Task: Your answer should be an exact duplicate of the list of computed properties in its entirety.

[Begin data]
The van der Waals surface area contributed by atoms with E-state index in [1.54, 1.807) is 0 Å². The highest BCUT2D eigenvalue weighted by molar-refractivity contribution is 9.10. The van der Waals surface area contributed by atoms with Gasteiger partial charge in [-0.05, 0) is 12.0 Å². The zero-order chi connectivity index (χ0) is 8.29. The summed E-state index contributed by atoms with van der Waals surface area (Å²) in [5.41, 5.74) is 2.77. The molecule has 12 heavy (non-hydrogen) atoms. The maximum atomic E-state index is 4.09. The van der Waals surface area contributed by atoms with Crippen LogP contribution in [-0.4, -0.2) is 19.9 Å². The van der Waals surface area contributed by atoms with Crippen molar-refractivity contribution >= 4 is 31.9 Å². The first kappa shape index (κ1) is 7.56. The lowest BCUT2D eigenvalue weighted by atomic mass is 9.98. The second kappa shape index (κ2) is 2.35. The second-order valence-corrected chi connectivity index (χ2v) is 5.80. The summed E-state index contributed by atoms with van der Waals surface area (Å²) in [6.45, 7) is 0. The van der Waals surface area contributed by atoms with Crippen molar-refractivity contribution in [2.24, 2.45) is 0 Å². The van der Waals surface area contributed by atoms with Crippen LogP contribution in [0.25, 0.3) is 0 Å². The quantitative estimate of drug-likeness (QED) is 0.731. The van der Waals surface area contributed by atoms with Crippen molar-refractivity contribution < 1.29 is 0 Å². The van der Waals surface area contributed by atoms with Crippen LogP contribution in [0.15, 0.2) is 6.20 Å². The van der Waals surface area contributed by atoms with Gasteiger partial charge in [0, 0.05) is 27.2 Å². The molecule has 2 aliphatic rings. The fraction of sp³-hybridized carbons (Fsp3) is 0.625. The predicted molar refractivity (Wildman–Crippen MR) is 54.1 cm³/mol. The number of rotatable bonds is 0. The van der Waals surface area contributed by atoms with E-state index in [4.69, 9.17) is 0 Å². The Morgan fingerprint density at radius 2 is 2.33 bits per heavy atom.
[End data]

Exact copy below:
The van der Waals surface area contributed by atoms with E-state index in [1.54, 1.807) is 0 Å². The highest BCUT2D eigenvalue weighted by molar-refractivity contribution is 9.10. The van der Waals surface area contributed by atoms with Gasteiger partial charge in [-0.05, 0) is 12.0 Å². The zero-order chi connectivity index (χ0) is 8.29. The summed E-state index contributed by atoms with van der Waals surface area (Å²) in [5.41, 5.74) is 2.77. The molecule has 12 heavy (non-hydrogen) atoms. The maximum atomic E-state index is 4.09. The van der Waals surface area contributed by atoms with Crippen LogP contribution in [-0.4, -0.2) is 19.9 Å². The van der Waals surface area contributed by atoms with Crippen molar-refractivity contribution >= 4 is 31.9 Å². The first kappa shape index (κ1) is 7.56. The lowest BCUT2D eigenvalue weighted by atomic mass is 9.98. The second kappa shape index (κ2) is 2.35. The second-order valence-corrected chi connectivity index (χ2v) is 5.80. The summed E-state index contributed by atoms with van der Waals surface area (Å²) in [6.45, 7) is 0. The van der Waals surface area contributed by atoms with Crippen molar-refractivity contribution in [2.24, 2.45) is 0 Å². The van der Waals surface area contributed by atoms with Crippen LogP contribution in [0.25, 0.3) is 0 Å². The quantitative estimate of drug-likeness (QED) is 0.731. The van der Waals surface area contributed by atoms with Crippen molar-refractivity contribution < 1.29 is 0 Å². The van der Waals surface area contributed by atoms with Crippen LogP contribution in [0.15, 0.2) is 6.20 Å². The van der Waals surface area contributed by atoms with Gasteiger partial charge in [0, 0.05) is 27.2 Å². The molecule has 2 aliphatic rings. The fraction of sp³-hybridized carbons (Fsp3) is 0.625. The predicted molar refractivity (Wildman–Crippen MR) is 54.1 cm³/mol. The number of rotatable bonds is 0. The van der Waals surface area contributed by atoms with E-state index in [4.69, 9.17) is 0 Å². The Morgan fingerprint density at radius 2 is 2.33 bits per heavy atom.